Born to Be Fat? An Update.

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Is It In Your Genes?

Have you ever wondered why some people gain weight very easily and others can eat all they want and not gain an ounce?   Please read a previous post entitled “Born to Be Fat?” Click here.

Ethan Sims of the University of Vermont studied prisoners at a nearby state prison who volunteered to gain weight.  They succeeded with great difficulty to increase their weights on average by 20-25% and it took 4-6 months.

Some consumed 10,000 calories/day and once fat, their metabolisms increased by 50% When the study ended, the prisoners had no trouble losing weight. Within months, they were back to normal and kept their weights stable.

These results suggest that there is a reason that overweight people cannot stay thin after they diet and that thin people cannot stay fat when forced to gain weight. The body’s metabolism speeds up or slows down to keep weight within a narrow range.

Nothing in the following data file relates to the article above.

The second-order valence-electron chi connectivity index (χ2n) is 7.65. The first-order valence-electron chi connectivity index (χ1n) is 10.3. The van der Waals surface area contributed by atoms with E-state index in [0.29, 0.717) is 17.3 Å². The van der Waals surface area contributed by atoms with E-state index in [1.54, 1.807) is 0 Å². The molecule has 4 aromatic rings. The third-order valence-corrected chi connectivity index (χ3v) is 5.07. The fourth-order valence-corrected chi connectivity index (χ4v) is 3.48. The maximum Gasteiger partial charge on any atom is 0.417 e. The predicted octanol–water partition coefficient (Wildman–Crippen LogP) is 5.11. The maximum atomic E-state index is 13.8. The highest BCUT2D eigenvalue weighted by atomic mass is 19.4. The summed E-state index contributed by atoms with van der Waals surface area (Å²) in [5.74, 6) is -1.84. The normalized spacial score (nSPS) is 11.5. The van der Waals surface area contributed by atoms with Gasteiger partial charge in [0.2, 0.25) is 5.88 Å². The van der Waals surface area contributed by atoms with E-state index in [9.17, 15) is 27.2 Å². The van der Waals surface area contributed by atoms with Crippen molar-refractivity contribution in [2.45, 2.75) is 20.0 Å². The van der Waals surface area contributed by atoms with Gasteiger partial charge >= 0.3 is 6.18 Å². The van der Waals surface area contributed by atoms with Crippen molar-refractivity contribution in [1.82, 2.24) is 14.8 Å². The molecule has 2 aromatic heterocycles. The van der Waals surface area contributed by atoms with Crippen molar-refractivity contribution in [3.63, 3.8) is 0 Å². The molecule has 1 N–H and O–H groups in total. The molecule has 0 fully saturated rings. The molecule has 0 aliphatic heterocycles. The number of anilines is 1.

Recently, some new research adds more insights about how our DNA is involved. Here are some highlights:

Researchers deleted a gene called MRAP2 in mice that acts in the brain and controls how quickly calories are burned.  It turned out that this gene helped another gene known to control appetite. These animals ate the same amount of calories as lean mice, but gained weight.

They also found a mutation in the same gene in a severely obese child and are now searching for other mutations that have the same or similar effects. If the gene that was helped to control appetite was not controlled by the helper gene (MRAP2), then the animals developed tremendous appetites, gained the weight without eating more calories and the weight resulted in fat accumulation.

People are often blamed for their own lack of self-control over eating or that they do not exercise, but in some people this is just not the case.